• Time taken for Shipping
  • How soon does the vendor answer calls
  • Quality of service
  • The accuracy of ASN (Advanced Shipment Notice)

Ensure that your Vendor Management Systems keep track of the abovementioned metrics. It will allow you to evaluate them properly during contract reviews. You can arrange regular personal or video meetings with your vendors to avoid misunderstandings and frustration. It will enable you to understand better timelines and predict future performance.


Invest in the Right Tools


It is futile to store large amounts of procurement-related data on local hard drives in an increasingly globalized arena. Manual systems like this are prone to human error and reduce productivity. It makes sense for businesses to invest in the right tools to use their data better. The right Vendor Management software can help automate tasks and use cloud technology to store information securely. You can start by investing in Vendor Management Software to mitigate vendor-related risks, measure performance, and automate payments.

Challenges in Vendor Management

Challenges in Vendor Management


Vendor Compliance Risk

One of the crucial to-dos of vendor management systems is establishing standards before onboarding vendors. It can save you time and money. Choose a suitable vendor who can meet your organizational standards while delivering excellent performance.


Vendor Reputation Risk

Dealing with multiple vendors often hinders the assessment of the quality of work. Some vendors may deliver your tasks on time, complying with all your quality parameters; others can perform poorly and affect your commitments. Hence, it is crucial to check the Vendor’s reputation before signing a contract.


Lack of Visibility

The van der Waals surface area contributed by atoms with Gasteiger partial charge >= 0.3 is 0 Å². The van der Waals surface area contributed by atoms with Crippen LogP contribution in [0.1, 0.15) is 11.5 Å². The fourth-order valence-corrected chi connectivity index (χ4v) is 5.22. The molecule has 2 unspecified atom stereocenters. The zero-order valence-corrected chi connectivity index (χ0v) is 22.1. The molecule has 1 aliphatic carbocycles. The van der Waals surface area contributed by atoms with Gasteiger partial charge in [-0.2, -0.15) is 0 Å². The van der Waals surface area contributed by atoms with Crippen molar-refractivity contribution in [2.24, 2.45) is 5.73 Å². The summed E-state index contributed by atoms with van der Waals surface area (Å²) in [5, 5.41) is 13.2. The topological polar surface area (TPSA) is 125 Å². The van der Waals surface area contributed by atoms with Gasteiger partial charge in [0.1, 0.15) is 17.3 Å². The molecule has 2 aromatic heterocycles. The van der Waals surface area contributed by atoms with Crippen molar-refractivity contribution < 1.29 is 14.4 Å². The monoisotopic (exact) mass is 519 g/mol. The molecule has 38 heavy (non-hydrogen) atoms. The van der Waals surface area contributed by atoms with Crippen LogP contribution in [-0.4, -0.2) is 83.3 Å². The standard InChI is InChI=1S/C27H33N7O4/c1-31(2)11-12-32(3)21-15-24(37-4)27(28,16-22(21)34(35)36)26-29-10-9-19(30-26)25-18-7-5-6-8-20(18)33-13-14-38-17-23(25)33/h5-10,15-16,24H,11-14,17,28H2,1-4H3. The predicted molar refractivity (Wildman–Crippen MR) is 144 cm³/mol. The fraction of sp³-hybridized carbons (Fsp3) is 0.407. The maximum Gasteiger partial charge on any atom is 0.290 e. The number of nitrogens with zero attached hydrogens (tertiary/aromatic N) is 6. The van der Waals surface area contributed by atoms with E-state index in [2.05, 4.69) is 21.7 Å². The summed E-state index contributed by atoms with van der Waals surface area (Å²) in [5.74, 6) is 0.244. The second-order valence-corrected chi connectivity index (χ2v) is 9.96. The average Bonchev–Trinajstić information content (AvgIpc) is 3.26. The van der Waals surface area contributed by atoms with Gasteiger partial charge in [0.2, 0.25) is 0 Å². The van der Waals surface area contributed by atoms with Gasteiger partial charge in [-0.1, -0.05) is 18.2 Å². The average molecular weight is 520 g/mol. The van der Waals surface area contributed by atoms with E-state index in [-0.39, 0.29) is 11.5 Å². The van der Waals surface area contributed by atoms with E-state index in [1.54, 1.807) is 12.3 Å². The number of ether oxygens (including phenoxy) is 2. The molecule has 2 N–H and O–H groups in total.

While it is imperative to have a centralized data storage solution for managing vendors’ data, it also benefits the organization from a centralized view and improved visibility, leading to better resource allocation and efficiency.


Vendor Data Storage

As your organization grows, it becomes essential to have an efficient Vendor Management System with vendor data storage solution. Storing and accessing data may be difficult if no Vendor Management system is deployed.


Vendor Payment Risk

Most vendors stick to standard payment terms. However, others may have different terms. It is vital to figure out these terms and make payments on time, especially when dealing with multiple vendors simultaneously.


Vendor Management vs Vendor Relationship Management


Vendor Management and Vendor Relationship Management are not the same. Let’s see some of the key differences:


Vendor Management

Vendor Relationship Management

This term is used for describing the

whole process related to vendors.

It refers to the human component

of the process.

People offering services or products

represent the vendors.

Establishing good relationships with

those people is called Vendor

Relationship Management.

Handling the vendors keeping in

mind the needs of the buyer.

Taking care of the vendors to forge

a long-lasting relationship while

garnering mutual respect.


Tools to consider for Vendor Management System


Tools to consider for Vendor Management System

It is impossible to describe all the tools a manager would need to run a well-rounded Vendor Management System. Instead, here is a list of four essential Vendor Management tools to address the most common problems of Vendor Risk Management:


1. Template Resources